It’s not often that I enter into conversations about controversial topics. I don’t like contention and confrontation, so I usually just keep my mouth shut about my ideals. Plus, as an author I’ve seen far too many colleagues slaughtered on the interwebs for voicing their opinions.


But I’ve had not one, but four experiences in the past couple of weeks that want to make me want to open my mouth. To be fair, it’s not terribly controversial, but still, it’s in the limelight enough that I feel the need to share my story.


My week started in church. I love my church fiercely and the people that are in my congregation. But sometimes people say things and I’m like “Wha?????” The topic of our lesson in our women’s meeting was how families are being attacked in today’s world. The question was asked to the group, “What do you think is the main reason families are falling apart?” (or something like that. I can’t remember the exacts.) Lots of valid opinions were offered. A few off the wall ones as well. But then one woman went on a five minute rant about how working mothers were the reason why families were falling apart.


Um. Excuse me?  I’m a working mother. Then I realized I was the only working mother in the room. There were other women that work, but they didn’t have kids at home.


Now fast forward a couple of days. I read a post written by a millennial about why they didn’t want kids. One of the reasons posted was they wanted their career and felt like they couldn’t do both.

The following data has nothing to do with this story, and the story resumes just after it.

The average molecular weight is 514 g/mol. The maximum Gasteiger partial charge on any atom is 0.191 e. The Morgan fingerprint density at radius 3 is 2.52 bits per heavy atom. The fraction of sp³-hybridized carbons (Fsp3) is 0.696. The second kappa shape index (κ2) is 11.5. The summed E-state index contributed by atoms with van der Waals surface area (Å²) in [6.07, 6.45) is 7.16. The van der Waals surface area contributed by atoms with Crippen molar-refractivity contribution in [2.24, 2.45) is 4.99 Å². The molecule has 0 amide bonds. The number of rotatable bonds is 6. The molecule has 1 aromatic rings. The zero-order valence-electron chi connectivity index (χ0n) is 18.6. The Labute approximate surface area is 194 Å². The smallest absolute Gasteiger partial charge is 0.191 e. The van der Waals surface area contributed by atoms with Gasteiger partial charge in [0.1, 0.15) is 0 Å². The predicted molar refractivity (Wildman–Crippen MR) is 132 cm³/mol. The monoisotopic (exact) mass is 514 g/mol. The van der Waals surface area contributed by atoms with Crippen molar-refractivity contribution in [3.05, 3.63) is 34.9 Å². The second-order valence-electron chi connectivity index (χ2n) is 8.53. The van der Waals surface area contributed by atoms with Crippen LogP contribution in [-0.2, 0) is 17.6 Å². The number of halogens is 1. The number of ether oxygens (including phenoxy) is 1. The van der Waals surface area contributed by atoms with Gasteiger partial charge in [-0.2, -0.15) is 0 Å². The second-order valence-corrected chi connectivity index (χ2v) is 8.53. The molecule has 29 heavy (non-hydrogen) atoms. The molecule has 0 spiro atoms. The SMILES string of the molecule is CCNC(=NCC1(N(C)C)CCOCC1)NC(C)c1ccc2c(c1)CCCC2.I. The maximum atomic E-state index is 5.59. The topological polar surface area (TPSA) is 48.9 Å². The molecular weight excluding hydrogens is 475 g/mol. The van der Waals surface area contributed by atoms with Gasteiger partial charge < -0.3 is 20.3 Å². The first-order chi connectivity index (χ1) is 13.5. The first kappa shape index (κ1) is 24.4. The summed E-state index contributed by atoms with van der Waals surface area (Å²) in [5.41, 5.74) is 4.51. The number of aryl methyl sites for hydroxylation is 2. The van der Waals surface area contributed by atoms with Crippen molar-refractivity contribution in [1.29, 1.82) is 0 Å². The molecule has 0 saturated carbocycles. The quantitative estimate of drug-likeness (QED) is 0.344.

Fast forward a few more days. I’m watching a video about the mistreatment of women in workplace, which was decent video but at one point they basically mocked women who want to stay home and take care of their kids.


Then I got an email from a good friend relating a story about a friend of hers that illustrates this exact point. I asked if I could use in my blog and she said, “Sure,” and then elaborated. She was discussing how she was insecure because she had a math degree and still felt like people discredited her because she’s a stay at home mom.


This is what she said:

Honestly though, I am not sure if it is entirely a stay at home mom thing. There have been a few times when that is the only explanation. But there were a few times before I had kids where I was told I shouldn’t take a math class because it would be too hard for me or that I probably couldn’t handle something that difficult. Which in a way ended up being good because it motivated me to prove them wrong, even though I have no contact with the people who said this to me. But it still frustrates me that I was told in high school and then as a freshman in college. So that is why I wonder if it is a woman thing??? I don’t know! All I know is that I would never tell a girl she can’t do something and that all comes from those experiences.